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TITLE : Green Chemistry : Theory and Practice
AUTHORS : Paul T. Anastas and John C. Warner
ORIGINAL PRICE : £17.99 (paper)
SPECIAL PRICE : Rs 325.00
'"As the summary of a vision, the book is brilliant. One can feel the enthusiasm of the authors throughout...I see it as a vehicle for initiating a fruitful dialogue between chemical producers and regulatory enforcers without the confrontation, which often characterizes such interactions."' - Martyn Poliakoff, Green Chemistry, February
'' Its is an introductory text taking a broad view and integrating a wide range of topics including synthetic methodologies, alternative solvents and catalysts, biosynthesis and alternative feedstocks. There are exercises for students and the last chapter deals with future trends -' Aslib'
* No other text available that provides a framework for Green Chemistry
* Authors provide unique perspective, combining experience in government, academia and industry
* Well balanced presentation of background theory and real-world applications
* Hot topic
* Provides courses of action for correction of important environmental problems
* Extensive examples of practical application and analyses of the examples provided
This book aims to introduce the reader to the design, development, and evaluation processes of new Green Chemistry methodologies. A comprehensive introductory text, it takes a broad view of the subject and integrates a wide variety of topics. Topics covered include: alternative feedstocks, environmentally benign synthetic methodologies, designing safer chemical products, new reaction conditions, alternative solvents and catalyst development, and the use of biosynthesis and biomimetic principles. The reader is introduced to the new evaluation process that encompasses the health and environmental impact of a synthetic pathway from choice of starting materials through to target molecule. Throughout the text, comparisons and contrasts with classical methodologies are offered as illustrative examples. This accessible text is aimed at all those involved with the design, manufacture, use and disposal of chemicals and their products - especially synthetic chemicals at the graduate and professional level, process development chemists and environmental scientists.
"What is green chemistry? In Green Chemistry: Theory and Practice, Paul T. Anastas and John C. Warner provide a concise and comprehensive answer: 'Green chemistry is the utilization of a set of principles that reduces or eliminates the use or generation of hazardous substances in the design, manufacture and application of chemical products.' . . . Measure by measure, [Anastas] and Warner fill this abstract and fairly broad definition with life. Their short book provides a framework for the pursuit of environmentally compatible chemistry. This introductory text is intended to provide a basis for teaching and includes a collection of exercises for the topics of each chapter. . . . [This book] should be consulted by anyone who wants to know about environmentally benign chemistry and, especially, by scientists who contemplate adopting its principles in their own research or teaching efforts."--Science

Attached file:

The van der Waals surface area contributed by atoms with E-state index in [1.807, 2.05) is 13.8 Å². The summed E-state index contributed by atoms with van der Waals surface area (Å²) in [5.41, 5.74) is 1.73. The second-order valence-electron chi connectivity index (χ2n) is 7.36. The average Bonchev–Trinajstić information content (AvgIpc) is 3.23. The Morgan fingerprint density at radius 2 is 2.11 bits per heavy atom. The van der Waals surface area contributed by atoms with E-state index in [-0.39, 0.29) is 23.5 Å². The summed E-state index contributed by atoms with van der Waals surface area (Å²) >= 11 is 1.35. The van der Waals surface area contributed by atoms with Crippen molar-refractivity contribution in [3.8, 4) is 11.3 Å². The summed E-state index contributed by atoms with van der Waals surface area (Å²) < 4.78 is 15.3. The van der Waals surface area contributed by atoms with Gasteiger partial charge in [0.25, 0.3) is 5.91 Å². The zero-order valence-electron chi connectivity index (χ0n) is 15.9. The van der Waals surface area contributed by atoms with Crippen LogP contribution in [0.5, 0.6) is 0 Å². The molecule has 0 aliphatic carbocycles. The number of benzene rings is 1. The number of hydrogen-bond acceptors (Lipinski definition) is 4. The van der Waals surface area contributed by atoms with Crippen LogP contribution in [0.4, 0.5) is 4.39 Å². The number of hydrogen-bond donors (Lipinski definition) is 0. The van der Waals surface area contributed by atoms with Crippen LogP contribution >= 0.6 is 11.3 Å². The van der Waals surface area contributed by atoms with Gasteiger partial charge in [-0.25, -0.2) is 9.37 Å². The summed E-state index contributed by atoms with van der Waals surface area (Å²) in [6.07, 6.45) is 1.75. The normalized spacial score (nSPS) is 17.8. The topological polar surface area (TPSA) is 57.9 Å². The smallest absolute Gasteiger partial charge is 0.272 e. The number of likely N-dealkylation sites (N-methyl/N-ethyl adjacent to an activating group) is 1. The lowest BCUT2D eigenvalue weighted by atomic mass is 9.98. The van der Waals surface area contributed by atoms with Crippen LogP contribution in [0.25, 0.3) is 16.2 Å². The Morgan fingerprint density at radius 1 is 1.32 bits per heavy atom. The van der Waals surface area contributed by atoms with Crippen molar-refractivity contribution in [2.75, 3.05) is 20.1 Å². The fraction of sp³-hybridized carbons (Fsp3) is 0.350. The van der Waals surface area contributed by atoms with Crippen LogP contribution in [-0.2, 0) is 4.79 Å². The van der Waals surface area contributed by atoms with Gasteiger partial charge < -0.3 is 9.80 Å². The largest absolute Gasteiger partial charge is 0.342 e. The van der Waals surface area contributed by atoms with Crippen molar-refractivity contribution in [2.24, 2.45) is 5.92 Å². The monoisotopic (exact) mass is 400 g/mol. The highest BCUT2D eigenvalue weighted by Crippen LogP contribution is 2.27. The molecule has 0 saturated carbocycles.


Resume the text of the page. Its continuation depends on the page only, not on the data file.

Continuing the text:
"Historically, as Paul Anastas and John Warner point out in Green Chemistry: Theory and Practice, synthetic chemists have not been particularly environmentally conscious, since their involvement was at the beginning of the chemical synthetic chain whereas problems were mostly encountered at its end. The solution is the replacement of these technologies with cleaner catalytic alternatives. The emphasis is on eliminating waste at source--primary pollution prevention--rather than finding incremental end-of-pipe solutions. This has now become known as green chemistry, and is defined by Anastas and Warner as: 'The utilization of a set of principles that reduces or eliminates the use or generation of hazardous substances in the design, manufacture and application of chemical products'. The tools of green chemistry are alternative feedstocks, solvents and reagents, and catalytic versus stoichiometric processes."--Nature
"Anastas from the US Environmental Protection Agency and Warner (chemistry, U. of Massachusetts-Boston) introduce the design, development, and evaluation processes of a currently active area of research that concentrates on the handling and use of chemicals to ensure efficiency but also human and environmental compatibility. They take a wide view and integrate such topics as alternative foodstocks, environmentally benign synthetic methodologies, designing safer chemical products, new reaction conditions, alternative solvents and catalyst development, and the use of biosynthesis and biomimetic principles. They also describe a new evaluation process that encompasses the health and environmental impact of a synthetic pathway from the choice to starting materials to the target molecule. They write for graduate and professional chemists, and include exercises for classroom or individual study."--SciTech Book News
2. What is Green Chemistry?
3. Tools of Green Chemistry
4. Principles of Green Chemistry
5. Evaluating the effects of Chemistry
6. Evaluating Feedstocks and Starting Materials
7. Evaluating Reaction Types
8. Evaluation of Methods to Design Safer Chemicals
9. Examples of Green Chemistry
10. Future Trends in Green Chemistry
About Authors, editors, and contributors
Paul T. Anastas, Office of Pollution Prevention and Toxics, US Environmental Protection Agency and
John C. Warner, Department of Chemistry, University of Massachusetts